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Blog #4- Shopping!... Not As Easy As It Sounds


Most tourists enjoy bringing back souvenirs from their travels. Ghana has no lack of souvenirs to bring; we have actually been having the opposite problem. Everywhere we look, there are things to buy being held up for our inspection, food being waved in front of our faces, and people asking us if we need anything specially made. Buying hand-crafted artifacts of any kind in America is a huge deal, and we usually pay dearly for it. Here, it is an expected part of shopping. When we told Cynthia that we would like to buy dresses like the Ghanaian women wear, she told us she would take us to her dressmaker and have them made. First, we had to go to the market to pick out our fabric.

Accra Central Market, where we went to find our fabric for our dresses!

It was difficult for us to picture what the dress would look like when it was finished, so Cynthia told us to pick fabric that we liked and the dressmaker would come up with a design to match the fabric.

An estimated 85% of Ghanian citizens are employed in what is called the “private sector”. .. i.e. they manage their own “business”. This could be anything from making clothing to selling plantain chips on the street to being a carpenter or a taxi driver or miner (yes, they literally have a mine in their backyard). The unemployment rate here, although reported at 11% by some sources, seems to be nonexistent. Everyone makes the most of the resources they have available and the services they can provide. Every street corner is an opportunity to set up shop and sell anything from phone cards to puppies to meat pies.

An outside furniture store! This carpenter specializes in wicker. What if it rains? Night time? They carry ALL of the products back inside! Every night and every time it rains…

A line of produce sellers along the road to Cape Coast, Ghana.

No free corner? Just use your head! Literally, that is. Gideon informed us that all Ghanians learn to carry things on their heads; it’s just something that you do from a very young age. This makes for an excellent way to hold goods and food and have your hands free for other things, like collecting money or knocking on car windows. A common practice here is to sell things to the people sitting in cars in traffic. To get through a red light in Accra can take anywhere from 2 minutes to 45 minutes (yes, we timed one at 45 minutes)! Because of the wait, sometimes people do their shopping while waiting for the light to change. We have decided that this is also a much more convenient way to shop. Also, it is much faster to buy what we have taken to calling “head food” from the mobile vendors than to actually stop and get lunch while out (we call it head food because people sell food from containers on their heads). There are no fast food restaurants, so Cynthia called this their version of fast food. In fact, stopping to get a tuna “sandwich” for lunch usually takes over an hour.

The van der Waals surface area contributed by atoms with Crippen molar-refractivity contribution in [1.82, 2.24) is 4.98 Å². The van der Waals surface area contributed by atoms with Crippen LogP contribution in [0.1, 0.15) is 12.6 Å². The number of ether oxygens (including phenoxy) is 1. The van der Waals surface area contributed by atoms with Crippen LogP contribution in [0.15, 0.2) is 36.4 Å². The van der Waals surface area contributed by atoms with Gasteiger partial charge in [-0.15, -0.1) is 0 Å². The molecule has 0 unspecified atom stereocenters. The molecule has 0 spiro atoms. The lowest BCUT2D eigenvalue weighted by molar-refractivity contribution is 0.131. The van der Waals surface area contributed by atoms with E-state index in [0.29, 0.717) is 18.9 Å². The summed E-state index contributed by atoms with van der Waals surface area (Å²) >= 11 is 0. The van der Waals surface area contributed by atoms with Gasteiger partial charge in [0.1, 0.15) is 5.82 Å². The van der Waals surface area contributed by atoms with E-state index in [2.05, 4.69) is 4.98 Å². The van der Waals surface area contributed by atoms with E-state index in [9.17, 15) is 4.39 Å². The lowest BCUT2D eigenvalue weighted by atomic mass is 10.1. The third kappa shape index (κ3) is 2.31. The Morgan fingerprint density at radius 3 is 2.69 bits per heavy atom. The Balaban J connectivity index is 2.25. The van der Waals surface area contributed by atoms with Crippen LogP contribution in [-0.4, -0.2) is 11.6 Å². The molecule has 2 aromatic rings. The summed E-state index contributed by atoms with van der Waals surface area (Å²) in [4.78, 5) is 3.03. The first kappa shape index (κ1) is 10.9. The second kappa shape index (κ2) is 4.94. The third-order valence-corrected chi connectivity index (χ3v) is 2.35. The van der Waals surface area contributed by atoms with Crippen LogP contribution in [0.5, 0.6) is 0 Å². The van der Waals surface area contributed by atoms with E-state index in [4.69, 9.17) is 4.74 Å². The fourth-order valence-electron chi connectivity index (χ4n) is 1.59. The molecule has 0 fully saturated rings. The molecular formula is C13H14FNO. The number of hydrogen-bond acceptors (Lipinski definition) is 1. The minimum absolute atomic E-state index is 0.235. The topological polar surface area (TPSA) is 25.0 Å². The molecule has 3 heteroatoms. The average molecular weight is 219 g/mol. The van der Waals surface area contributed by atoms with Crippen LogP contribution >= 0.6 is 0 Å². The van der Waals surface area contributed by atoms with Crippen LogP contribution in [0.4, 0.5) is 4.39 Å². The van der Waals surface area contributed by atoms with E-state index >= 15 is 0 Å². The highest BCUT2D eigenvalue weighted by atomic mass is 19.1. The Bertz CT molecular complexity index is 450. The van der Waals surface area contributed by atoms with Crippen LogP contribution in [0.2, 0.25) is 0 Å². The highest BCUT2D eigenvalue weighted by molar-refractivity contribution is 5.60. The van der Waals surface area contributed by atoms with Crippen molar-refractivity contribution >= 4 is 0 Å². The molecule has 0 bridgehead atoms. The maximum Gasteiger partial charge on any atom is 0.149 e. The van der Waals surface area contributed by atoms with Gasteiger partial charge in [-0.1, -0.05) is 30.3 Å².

Vendors sell their wares (food, dust rags, shoes, etc) from baskets or trays balanced on their heads. And yes, they walk between the cars when traffic stops; they do occasionally get hit. It’s hard to get pictures of them because looking at them means you want to buy what they have and they all run to the car!

These women are selling plantain chips and peanuts to cars parked next to us in traffic

So- back to our dresses! We took our fabric to Cynthia’s dressmaker, Mayaa Fashion Designs, where they started off by taking our measurements. They took at least two dozen measurements! And then the dressmakers asked what we wanted our dresses to look like. We had some ideas, but couldn’t quite get the concept that they could make anything we wanted. When we curiously asked them if they could put pockets on our dresses, they seemed shocked that we’d doubt their abilities so to say. The dressmaker charged us 45 Ghana Cedis (about $25) and instructed us to come back in a week to pick them up. Simple as that! Cynthia doesn’t even have to tell them what type of dress or outfit she wants anymore, because they know her style there. She just takes in the cloth and they make her something they know she will love. That method seems much easier than hunting through multiple stores for the right dress, like what we do in the US!

Jessica poses with one of the dressmakers are Mayaa Fashion Designs with her finished dress!

Amanda poses with another dressmaker at a different dress shop who sold her a handmade skirt. Notice the handmade flip flops in the background. You can have them made to match your dress!

Until next time, happy shopping!
Auntie Amanda and Auntie Jessica